Besides the regular army soldiers Colonel George Hoyt the noted Redleg leader made his headquarters in Lawrence. The Redlegs were nothing better than a band of highwaymen, arsonists, and murderers. Hoyt was probably the worst thief and murderer in Kansas. The provost marshal general for the State of Kansas, Lt. Col Sidney F. Clarke also made his headquarters in Lawrence. Clarke also served as the assistant adjutant general for the Lawrence militia. He exercised his powers by hiring Redlegs to plunder the Missouri countryside with the understanding that he would share in a portion of their illegal gains. Clarke's Redleg assistants freely robbed loyal Unionists as freely as they robbed those of questionable loyalty.     

Thanks to University Professor George F. McCleary who has extensively researched the site of Lawrence as it stood on August 21, 1863 we now know that there were approximately 300 buildings in Lawrence on that memorable day and during the raid 86 of those buildings were destroyed by fire, half of those being destroyed by collateral damage. In contrast Jayhawkers burned over 2,500 recorded homes in Missouri along the border.

An uninformed and resistant Kansan populace continues to express ignorance about the Lawrence raid. Victoria Richter made a recent comment on the internet stating: "I had relatives killed in that massacre. I can't believe you would gloat over that event in which not only men, but many children were killed. Shame on you." Apparently Ms. Richter has no inclination to find out the truth in contemporary writings like Quantrill at Lawrence that exposes the past lies and reveals that the town of Lawrence was indeed an armed camp. Ms. Richter is colluding in the lies of a Lawrence survivor, Mrs. Louis Wise who repeated that “many of the women were brutally assaulted” and “only a few escaped." In truth there were no women or children assaulted whatsoever during the raid and no self-respecting historian has ever claimed otherwise. Compared with victims in Missouri, 80 year old elderly citizens were gunned down for their Southern sympathies and boys as young as 10 years old were torn from their mother's arms and murdered in cold blood because one of their relatives rode with Quantrill. The list of casualties in Lawrence reveals that over 40% of the victims were in the Federal army while the remainder was in the local militia. Factual evidence shows that the collusion of Yankee lies saying that the town was unarmed and defenseless and its citizens were innocent and peaceful are the stuff of tabloid sensationalism, the kind we have come to expect from the politically correct state run media.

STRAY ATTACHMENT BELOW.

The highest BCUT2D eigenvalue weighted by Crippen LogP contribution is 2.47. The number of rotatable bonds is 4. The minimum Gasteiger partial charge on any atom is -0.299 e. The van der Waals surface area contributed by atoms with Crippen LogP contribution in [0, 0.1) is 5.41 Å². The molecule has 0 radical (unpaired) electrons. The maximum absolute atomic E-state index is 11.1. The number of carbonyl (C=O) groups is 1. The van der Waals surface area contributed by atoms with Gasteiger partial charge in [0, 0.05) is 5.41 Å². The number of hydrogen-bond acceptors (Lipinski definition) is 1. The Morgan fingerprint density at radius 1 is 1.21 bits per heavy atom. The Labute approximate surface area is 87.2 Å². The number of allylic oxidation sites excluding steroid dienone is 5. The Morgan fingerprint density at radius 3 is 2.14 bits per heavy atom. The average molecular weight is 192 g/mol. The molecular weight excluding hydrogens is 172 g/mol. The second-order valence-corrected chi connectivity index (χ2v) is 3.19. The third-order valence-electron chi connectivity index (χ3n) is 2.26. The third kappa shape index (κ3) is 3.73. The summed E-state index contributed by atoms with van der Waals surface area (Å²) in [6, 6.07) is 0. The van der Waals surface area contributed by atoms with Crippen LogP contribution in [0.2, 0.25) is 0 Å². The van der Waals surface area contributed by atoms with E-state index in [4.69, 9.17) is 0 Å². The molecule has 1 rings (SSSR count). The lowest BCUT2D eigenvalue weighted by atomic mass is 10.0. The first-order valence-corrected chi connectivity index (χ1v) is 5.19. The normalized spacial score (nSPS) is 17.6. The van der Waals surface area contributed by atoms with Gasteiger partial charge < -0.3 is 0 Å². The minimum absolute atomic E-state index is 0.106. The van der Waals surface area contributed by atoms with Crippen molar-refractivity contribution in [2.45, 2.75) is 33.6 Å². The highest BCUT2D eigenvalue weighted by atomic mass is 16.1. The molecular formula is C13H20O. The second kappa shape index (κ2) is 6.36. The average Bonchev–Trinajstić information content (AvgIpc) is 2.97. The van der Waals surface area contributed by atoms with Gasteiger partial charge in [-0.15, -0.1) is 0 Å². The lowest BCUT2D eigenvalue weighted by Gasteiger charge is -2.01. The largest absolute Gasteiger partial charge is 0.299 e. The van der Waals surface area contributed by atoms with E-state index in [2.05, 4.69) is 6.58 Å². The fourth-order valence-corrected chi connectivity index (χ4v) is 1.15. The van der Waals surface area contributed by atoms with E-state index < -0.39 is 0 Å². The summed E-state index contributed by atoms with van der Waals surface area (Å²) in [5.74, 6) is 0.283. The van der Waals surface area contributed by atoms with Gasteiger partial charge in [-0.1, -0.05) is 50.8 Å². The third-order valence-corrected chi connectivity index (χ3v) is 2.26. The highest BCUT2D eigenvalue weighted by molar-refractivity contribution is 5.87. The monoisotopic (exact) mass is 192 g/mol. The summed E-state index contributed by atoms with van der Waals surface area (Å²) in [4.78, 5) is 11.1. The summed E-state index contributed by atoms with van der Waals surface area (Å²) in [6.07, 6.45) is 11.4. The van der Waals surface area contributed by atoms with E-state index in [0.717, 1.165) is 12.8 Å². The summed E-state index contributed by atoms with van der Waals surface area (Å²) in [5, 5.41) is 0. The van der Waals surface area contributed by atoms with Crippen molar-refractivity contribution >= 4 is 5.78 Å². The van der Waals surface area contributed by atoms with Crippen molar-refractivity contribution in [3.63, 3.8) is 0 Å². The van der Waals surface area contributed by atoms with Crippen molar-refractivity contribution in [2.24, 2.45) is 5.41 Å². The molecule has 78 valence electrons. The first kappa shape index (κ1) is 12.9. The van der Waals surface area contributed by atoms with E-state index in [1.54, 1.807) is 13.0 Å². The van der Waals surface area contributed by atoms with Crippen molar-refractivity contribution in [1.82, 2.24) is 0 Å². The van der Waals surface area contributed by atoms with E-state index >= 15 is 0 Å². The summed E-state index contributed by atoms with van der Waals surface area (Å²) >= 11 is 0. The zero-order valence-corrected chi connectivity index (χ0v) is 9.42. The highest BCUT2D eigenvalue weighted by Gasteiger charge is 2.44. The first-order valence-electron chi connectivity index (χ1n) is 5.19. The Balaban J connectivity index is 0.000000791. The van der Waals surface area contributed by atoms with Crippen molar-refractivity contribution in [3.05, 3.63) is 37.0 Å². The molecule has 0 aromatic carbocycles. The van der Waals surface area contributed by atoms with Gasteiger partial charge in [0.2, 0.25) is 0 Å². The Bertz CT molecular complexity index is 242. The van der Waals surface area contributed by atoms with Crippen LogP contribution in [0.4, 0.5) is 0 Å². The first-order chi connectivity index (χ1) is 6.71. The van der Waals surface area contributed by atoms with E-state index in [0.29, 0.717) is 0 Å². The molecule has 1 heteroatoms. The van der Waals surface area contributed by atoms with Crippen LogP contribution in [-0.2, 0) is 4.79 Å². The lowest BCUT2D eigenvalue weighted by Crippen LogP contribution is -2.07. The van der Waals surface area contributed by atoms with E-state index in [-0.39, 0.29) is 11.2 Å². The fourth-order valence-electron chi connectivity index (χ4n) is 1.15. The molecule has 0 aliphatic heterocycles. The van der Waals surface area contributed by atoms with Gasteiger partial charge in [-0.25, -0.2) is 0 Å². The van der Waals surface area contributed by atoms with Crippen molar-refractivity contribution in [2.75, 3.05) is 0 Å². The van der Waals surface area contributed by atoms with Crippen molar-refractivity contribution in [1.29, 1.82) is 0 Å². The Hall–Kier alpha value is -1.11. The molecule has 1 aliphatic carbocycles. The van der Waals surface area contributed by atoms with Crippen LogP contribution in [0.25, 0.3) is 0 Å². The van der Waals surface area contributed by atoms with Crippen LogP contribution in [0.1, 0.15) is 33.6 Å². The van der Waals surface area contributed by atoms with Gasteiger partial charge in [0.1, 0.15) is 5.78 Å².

Accounts from Lawrence survivors specifically include the version of the camp of young recruits being unarmed which was apparently constructed in an obvious collusion with other witnesses who collaborated on their mutual stories about what transpired during the raid. To reveal the brutality of the guerrillas it was necessary to show that the camp of the recruits were “unarmed” and “too young to be in the service,” and as a consequence most accounts try their best to point out these disingenuous facts. Factual accounts from the official records show that the oldest recruit was thirty–six with the youngest two recruits being sixteen. Their average age was twenty–one. In comparison their ages were on average two years older than the raiders they came in contact with that day. Additional reports by Lawrence citizens stated that the recruits were armed, uniformed and daily drilled and fired upon the guerrillas as they approached the city.

Thankfully what was once etched in stone can no longer be excused as simple ignorance but can now be relegated to irresponsible and misleading historical facts. In other words, not quite true.

Article by: Paul R. Petersen - Author of Quantrill of Missouri, Quantrill in Texas, Quantrill at Lawrence and Lost Souls of the Lost Township.

References: Quantrill at Lawrence - The Untold Story. Paul R. Petersen. Pelican Publishing Co. 2011.